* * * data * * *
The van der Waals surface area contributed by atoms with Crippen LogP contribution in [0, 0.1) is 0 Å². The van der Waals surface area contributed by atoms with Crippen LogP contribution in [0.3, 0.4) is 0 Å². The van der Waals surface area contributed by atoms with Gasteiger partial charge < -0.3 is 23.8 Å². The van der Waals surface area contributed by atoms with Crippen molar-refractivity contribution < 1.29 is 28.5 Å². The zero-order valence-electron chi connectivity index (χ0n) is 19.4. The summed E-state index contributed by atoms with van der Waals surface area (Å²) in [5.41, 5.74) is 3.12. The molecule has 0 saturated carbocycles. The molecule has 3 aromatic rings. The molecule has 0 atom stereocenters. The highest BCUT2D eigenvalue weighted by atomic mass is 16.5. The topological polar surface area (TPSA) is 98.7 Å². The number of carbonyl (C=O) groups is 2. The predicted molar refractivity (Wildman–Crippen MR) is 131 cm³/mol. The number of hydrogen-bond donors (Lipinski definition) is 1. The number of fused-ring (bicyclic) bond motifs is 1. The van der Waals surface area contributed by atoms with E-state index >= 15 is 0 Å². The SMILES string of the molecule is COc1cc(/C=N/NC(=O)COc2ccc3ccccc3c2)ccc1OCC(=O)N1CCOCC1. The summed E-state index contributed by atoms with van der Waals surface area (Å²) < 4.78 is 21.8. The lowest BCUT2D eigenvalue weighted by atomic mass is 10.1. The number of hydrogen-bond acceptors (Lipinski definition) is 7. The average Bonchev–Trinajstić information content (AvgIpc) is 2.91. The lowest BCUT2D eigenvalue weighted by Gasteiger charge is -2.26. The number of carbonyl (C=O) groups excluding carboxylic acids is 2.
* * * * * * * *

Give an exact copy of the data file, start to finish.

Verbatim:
The van der Waals surface area contributed by atoms with Crippen LogP contribution in [0, 0.1) is 0 Å². The van der Waals surface area contributed by atoms with Crippen LogP contribution in [0.3, 0.4) is 0 Å². The van der Waals surface area contributed by atoms with Gasteiger partial charge < -0.3 is 23.8 Å². The van der Waals surface area contributed by atoms with Crippen molar-refractivity contribution < 1.29 is 28.5 Å². The zero-order valence-electron chi connectivity index (χ0n) is 19.4. The summed E-state index contributed by atoms with van der Waals surface area (Å²) in [5.41, 5.74) is 3.12. The molecule has 0 saturated carbocycles. The molecule has 3 aromatic rings. The molecule has 0 atom stereocenters. The highest BCUT2D eigenvalue weighted by atomic mass is 16.5. The topological polar surface area (TPSA) is 98.7 Å². The number of carbonyl (C=O) groups is 2. The predicted molar refractivity (Wildman–Crippen MR) is 131 cm³/mol. The number of hydrogen-bond donors (Lipinski definition) is 1. The number of fused-ring (bicyclic) bond motifs is 1. The van der Waals surface area contributed by atoms with E-state index >= 15 is 0 Å². The SMILES string of the molecule is COc1cc(/C=N/NC(=O)COc2ccc3ccccc3c2)ccc1OCC(=O)N1CCOCC1. The summed E-state index contributed by atoms with van der Waals surface area (Å²) < 4.78 is 21.8. The lowest BCUT2D eigenvalue weighted by atomic mass is 10.1. The number of hydrogen-bond acceptors (Lipinski definition) is 7. The average Bonchev–Trinajstić information content (AvgIpc) is 2.91. The lowest BCUT2D eigenvalue weighted by Gasteiger charge is -2.26. The number of carbonyl (C=O) groups excluding carboxylic acids is 2.